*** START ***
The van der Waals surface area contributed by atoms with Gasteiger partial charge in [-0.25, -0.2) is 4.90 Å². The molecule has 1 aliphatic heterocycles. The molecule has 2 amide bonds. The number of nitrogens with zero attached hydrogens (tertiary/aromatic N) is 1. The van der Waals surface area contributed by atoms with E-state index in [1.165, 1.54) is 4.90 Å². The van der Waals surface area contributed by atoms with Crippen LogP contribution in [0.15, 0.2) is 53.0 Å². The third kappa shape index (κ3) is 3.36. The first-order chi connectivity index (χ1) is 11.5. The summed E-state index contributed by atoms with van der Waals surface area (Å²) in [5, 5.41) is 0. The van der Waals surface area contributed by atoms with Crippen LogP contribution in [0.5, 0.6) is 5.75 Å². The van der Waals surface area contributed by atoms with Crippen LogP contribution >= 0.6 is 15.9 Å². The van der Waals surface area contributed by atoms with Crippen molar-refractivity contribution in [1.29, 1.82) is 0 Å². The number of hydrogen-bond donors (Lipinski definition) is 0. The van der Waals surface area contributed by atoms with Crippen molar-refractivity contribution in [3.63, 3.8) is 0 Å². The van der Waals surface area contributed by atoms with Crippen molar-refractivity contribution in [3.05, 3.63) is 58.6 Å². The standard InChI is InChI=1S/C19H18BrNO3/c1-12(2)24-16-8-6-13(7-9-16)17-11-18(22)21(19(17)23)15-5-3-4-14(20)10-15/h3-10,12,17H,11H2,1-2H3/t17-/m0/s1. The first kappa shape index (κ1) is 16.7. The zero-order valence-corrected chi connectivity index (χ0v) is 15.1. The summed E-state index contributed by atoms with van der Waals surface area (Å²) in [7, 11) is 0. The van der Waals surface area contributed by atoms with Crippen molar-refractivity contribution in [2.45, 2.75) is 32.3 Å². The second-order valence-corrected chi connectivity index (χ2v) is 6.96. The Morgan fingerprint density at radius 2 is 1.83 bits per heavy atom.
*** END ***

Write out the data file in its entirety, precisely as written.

The van der Waals surface area contributed by atoms with Gasteiger partial charge in [-0.25, -0.2) is 4.90 Å². The molecule has 1 aliphatic heterocycles. The molecule has 2 amide bonds. The number of nitrogens with zero attached hydrogens (tertiary/aromatic N) is 1. The van der Waals surface area contributed by atoms with E-state index in [1.165, 1.54) is 4.90 Å². The van der Waals surface area contributed by atoms with Crippen LogP contribution in [0.15, 0.2) is 53.0 Å². The third kappa shape index (κ3) is 3.36. The first-order chi connectivity index (χ1) is 11.5. The summed E-state index contributed by atoms with van der Waals surface area (Å²) in [5, 5.41) is 0. The van der Waals surface area contributed by atoms with Crippen LogP contribution in [0.5, 0.6) is 5.75 Å². The van der Waals surface area contributed by atoms with Crippen LogP contribution >= 0.6 is 15.9 Å². The van der Waals surface area contributed by atoms with Crippen molar-refractivity contribution in [1.29, 1.82) is 0 Å². The number of hydrogen-bond donors (Lipinski definition) is 0. The van der Waals surface area contributed by atoms with Crippen molar-refractivity contribution in [3.63, 3.8) is 0 Å². The van der Waals surface area contributed by atoms with Crippen molar-refractivity contribution in [3.05, 3.63) is 58.6 Å². The standard InChI is InChI=1S/C19H18BrNO3/c1-12(2)24-16-8-6-13(7-9-16)17-11-18(22)21(19(17)23)15-5-3-4-14(20)10-15/h3-10,12,17H,11H2,1-2H3/t17-/m0/s1. The first kappa shape index (κ1) is 16.7. The zero-order valence-corrected chi connectivity index (χ0v) is 15.1. The summed E-state index contributed by atoms with van der Waals surface area (Å²) in [7, 11) is 0. The van der Waals surface area contributed by atoms with Crippen molar-refractivity contribution in [2.45, 2.75) is 32.3 Å². The second-order valence-corrected chi connectivity index (χ2v) is 6.96. The Morgan fingerprint density at radius 2 is 1.83 bits per heavy atom.